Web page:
The current meta-analysis failed to identify any superiority of one treatment over the other with comparable outcomes in terms of APR, postoperative facial numbness, and retreatment rates. However, MVD was shown to provide a better chance of CPR compared with repeat GKRS.
Nasser Mohammed, Devi Patra and Anil Nanda
Sebastian R. Schreglmann, Kailash P. Bhatia, Stefan Hägele-Link, Beat Werner, Ernst Martin and Georg Kägi
Marc Gallay and Daniel Jeanmonod
Vinayak Narayan, Amey R. Savardekar, Devi Prasad Patra, Nasser Mohammed, Jai D. Thakur, Muhammad Riaz and Anil Nanda
Walter E. Dandy described for the first time the anatomical course of the superior petrosal vein (SPV) and its significance during surgery for trigeminal neuralgia. The patient’s safety after sacrifice of this vein is a challenging question, with conflicting views in current literature. The aim of this systematic review was to analyze the current surgical considerations regarding Dandy’s vein, as well as provide a concise review of the complications after its obliteration.
A systematic review was performed according to Preferred Reporting Items for Systematic Reviews and Meta-Analyses (PRISMA) guidelines. A thorough literature search was conducted on PubMed, Web of Science, and the Cochrane database; articles were selected systematically based on the PRISMA protocol and reviewed completely, and then relevant data were summarized and discussed.
A total of 35 publications pertaining to the SPV were included and reviewed. Although certain studies report almost negligible complications of SPV sectioning, there are reports demonstrating the deleterious effects of SPV obliteration when achieving adequate exposure in surgical pathologies like trigeminal neuralgia, vestibular schwannoma, and petroclival meningioma. The incidence of complications after SPV sacrifice (32/50 cases in the authors’ series) is 2/32 (6.2%), and that reported in various case series varies from 0.01% to 31%. It includes hemorrhagic and nonhemorrhagic venous infarction of the cerebellum, sigmoid thrombosis, cerebellar hemorrhage, midbrain and pontine infarct, intracerebral hematoma, cerebellar and brainstem edema, acute hydrocephalus, peduncular hallucinosis, hearing loss, facial nerve palsy, coma, and even death. In many studies, the difference in incidence of complications between the SPV-sacrificed group and the SPV-preserved group was significant.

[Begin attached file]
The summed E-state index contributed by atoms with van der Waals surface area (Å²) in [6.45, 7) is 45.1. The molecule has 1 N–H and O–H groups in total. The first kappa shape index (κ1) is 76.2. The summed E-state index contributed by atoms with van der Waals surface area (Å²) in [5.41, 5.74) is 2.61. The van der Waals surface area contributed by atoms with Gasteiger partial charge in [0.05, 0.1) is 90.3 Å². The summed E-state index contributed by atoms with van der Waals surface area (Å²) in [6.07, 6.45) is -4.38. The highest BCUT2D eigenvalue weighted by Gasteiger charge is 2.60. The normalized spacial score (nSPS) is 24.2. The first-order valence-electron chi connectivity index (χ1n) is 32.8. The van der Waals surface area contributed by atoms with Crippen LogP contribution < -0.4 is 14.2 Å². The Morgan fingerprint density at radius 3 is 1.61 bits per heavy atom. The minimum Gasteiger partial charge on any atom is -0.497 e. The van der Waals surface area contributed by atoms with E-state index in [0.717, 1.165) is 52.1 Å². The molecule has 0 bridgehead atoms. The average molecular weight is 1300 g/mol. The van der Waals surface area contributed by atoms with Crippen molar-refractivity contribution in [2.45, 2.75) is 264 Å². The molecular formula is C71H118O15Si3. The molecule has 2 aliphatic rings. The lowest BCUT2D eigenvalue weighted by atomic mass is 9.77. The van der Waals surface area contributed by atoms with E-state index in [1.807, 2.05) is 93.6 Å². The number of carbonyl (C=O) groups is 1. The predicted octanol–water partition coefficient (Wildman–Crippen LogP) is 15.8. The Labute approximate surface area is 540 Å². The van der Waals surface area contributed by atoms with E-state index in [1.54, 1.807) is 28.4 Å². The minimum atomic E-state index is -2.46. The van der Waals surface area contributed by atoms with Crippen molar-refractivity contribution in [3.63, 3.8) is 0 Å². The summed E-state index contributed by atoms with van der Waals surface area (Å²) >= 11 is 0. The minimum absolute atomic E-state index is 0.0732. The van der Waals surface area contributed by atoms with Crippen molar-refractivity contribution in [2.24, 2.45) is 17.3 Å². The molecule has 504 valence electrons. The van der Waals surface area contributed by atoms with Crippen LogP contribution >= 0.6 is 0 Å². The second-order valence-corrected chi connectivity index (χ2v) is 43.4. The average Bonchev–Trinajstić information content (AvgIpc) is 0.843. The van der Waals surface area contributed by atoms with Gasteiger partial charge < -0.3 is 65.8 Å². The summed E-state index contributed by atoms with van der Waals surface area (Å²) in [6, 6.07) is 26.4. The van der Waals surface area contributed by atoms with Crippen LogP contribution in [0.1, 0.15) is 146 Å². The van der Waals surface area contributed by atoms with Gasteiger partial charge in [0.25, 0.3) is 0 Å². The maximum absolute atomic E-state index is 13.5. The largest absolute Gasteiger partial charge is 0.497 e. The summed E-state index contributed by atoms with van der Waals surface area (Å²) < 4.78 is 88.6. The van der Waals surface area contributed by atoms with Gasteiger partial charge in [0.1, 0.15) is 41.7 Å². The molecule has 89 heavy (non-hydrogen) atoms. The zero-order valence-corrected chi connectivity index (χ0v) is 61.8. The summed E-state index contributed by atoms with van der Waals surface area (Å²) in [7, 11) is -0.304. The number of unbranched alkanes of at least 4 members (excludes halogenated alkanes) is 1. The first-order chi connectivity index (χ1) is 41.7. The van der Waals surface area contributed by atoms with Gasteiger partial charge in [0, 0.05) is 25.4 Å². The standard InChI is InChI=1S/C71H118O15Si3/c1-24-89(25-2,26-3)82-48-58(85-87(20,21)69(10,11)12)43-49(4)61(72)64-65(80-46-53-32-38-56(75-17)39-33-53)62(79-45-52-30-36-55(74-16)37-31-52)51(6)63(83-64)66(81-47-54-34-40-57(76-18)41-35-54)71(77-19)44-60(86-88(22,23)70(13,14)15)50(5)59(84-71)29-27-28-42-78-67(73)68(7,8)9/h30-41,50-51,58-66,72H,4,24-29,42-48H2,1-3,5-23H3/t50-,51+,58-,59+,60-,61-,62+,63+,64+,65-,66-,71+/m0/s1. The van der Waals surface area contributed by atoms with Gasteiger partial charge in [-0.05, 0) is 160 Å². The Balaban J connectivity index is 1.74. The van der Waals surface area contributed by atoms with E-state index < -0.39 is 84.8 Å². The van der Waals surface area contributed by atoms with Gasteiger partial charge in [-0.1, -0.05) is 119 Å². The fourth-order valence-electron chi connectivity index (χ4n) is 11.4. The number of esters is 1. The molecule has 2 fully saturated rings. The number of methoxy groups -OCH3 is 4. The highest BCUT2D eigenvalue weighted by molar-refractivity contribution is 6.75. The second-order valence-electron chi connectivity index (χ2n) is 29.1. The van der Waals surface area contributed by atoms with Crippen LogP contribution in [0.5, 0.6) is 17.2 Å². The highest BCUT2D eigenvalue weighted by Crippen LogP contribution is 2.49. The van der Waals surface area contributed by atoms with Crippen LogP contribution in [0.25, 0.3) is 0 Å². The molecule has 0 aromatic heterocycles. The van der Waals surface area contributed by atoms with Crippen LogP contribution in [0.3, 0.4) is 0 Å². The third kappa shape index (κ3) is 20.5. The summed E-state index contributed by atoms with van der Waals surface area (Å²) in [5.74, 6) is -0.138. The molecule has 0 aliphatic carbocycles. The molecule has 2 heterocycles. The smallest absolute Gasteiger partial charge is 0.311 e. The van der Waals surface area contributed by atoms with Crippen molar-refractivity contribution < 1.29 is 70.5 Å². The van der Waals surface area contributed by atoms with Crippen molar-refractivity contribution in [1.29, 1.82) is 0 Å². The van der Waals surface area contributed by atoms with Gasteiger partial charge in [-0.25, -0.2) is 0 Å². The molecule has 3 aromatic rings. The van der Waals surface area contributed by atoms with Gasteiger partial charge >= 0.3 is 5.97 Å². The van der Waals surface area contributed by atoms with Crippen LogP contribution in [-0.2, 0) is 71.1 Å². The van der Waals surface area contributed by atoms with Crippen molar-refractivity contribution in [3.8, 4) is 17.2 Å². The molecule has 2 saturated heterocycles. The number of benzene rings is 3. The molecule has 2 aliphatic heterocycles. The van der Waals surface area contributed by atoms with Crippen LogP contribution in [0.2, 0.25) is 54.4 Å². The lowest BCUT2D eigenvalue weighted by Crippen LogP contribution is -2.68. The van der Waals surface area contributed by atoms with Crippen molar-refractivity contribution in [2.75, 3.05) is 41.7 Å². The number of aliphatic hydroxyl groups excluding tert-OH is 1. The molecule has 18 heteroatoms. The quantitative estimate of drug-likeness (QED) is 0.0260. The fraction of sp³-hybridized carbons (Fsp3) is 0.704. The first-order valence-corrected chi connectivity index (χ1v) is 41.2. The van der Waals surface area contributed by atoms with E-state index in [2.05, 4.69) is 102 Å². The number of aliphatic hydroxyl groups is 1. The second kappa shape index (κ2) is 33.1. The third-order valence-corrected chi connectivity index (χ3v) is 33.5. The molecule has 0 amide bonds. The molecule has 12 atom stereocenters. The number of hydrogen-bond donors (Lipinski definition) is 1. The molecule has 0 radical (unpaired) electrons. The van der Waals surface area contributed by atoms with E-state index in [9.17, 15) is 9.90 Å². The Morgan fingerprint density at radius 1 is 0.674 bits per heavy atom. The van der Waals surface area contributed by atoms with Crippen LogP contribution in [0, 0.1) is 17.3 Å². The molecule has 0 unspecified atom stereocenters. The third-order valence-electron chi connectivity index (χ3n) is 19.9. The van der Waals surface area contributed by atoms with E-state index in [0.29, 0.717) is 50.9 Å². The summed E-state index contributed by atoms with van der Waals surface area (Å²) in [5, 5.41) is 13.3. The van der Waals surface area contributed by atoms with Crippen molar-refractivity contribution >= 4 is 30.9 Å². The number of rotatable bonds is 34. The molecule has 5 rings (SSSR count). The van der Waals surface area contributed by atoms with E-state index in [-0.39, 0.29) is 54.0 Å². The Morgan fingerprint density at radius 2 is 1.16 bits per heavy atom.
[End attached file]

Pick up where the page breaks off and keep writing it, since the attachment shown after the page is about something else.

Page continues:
The preservation of Dandy’s vein is a neurosurgical dilemma. Literature review and experiences from large series suggest that obliterating the vein of Dandy while approaching the superior cerebellopontine angle corridor may be associated with negligible complications. However, the counterview cannot be neglected in light of some series showing an up to 30% complication rate from SPV sacrifice. This review provides the insight that although the incidence of complications due to SPV obliteration is low, they can happen, and the sequelae might be worse than the natural history of the existing pathology. Therefore, SPV preservation should be attempted to optimize patient outcome.